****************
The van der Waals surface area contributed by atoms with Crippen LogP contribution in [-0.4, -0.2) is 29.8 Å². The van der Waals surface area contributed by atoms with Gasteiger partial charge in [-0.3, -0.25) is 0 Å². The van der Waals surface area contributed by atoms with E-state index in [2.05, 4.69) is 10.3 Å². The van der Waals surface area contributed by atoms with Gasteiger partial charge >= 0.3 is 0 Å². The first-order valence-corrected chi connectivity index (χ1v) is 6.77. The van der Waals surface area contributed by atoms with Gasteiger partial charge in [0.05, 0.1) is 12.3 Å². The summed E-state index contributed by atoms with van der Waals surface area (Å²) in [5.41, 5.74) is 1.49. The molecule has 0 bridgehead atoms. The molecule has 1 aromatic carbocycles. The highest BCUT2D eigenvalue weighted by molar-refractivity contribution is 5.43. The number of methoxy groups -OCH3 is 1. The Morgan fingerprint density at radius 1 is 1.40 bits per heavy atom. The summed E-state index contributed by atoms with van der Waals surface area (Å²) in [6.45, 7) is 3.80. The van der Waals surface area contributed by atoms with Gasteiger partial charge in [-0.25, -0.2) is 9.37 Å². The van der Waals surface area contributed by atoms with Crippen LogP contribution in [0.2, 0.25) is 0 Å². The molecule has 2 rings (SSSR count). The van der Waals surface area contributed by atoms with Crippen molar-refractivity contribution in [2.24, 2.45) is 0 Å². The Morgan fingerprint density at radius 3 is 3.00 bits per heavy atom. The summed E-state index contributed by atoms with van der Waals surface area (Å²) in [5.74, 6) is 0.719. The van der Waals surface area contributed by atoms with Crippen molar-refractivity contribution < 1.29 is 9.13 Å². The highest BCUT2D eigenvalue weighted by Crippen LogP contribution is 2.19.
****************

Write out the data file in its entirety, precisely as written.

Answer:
The van der Waals surface area contributed by atoms with Crippen LogP contribution in [-0.4, -0.2) is 29.8 Å². The van der Waals surface area contributed by atoms with Gasteiger partial charge in [-0.3, -0.25) is 0 Å². The van der Waals surface area contributed by atoms with E-state index in [2.05, 4.69) is 10.3 Å². The van der Waals surface area contributed by atoms with Gasteiger partial charge >= 0.3 is 0 Å². The first-order valence-corrected chi connectivity index (χ1v) is 6.77. The van der Waals surface area contributed by atoms with Gasteiger partial charge in [0.05, 0.1) is 12.3 Å². The summed E-state index contributed by atoms with van der Waals surface area (Å²) in [5.41, 5.74) is 1.49. The molecule has 0 bridgehead atoms. The molecule has 1 aromatic carbocycles. The highest BCUT2D eigenvalue weighted by molar-refractivity contribution is 5.43. The number of methoxy groups -OCH3 is 1. The Morgan fingerprint density at radius 1 is 1.40 bits per heavy atom. The summed E-state index contributed by atoms with van der Waals surface area (Å²) in [6.45, 7) is 3.80. The van der Waals surface area contributed by atoms with Gasteiger partial charge in [-0.25, -0.2) is 9.37 Å². The van der Waals surface area contributed by atoms with Crippen LogP contribution in [0.2, 0.25) is 0 Å². The molecule has 2 rings (SSSR count). The van der Waals surface area contributed by atoms with Crippen molar-refractivity contribution in [2.24, 2.45) is 0 Å². The Morgan fingerprint density at radius 3 is 3.00 bits per heavy atom. The summed E-state index contributed by atoms with van der Waals surface area (Å²) in [5.74, 6) is 0.719. The van der Waals surface area contributed by atoms with Crippen molar-refractivity contribution < 1.29 is 9.13 Å². The highest BCUT2D eigenvalue weighted by Crippen LogP contribution is 2.19.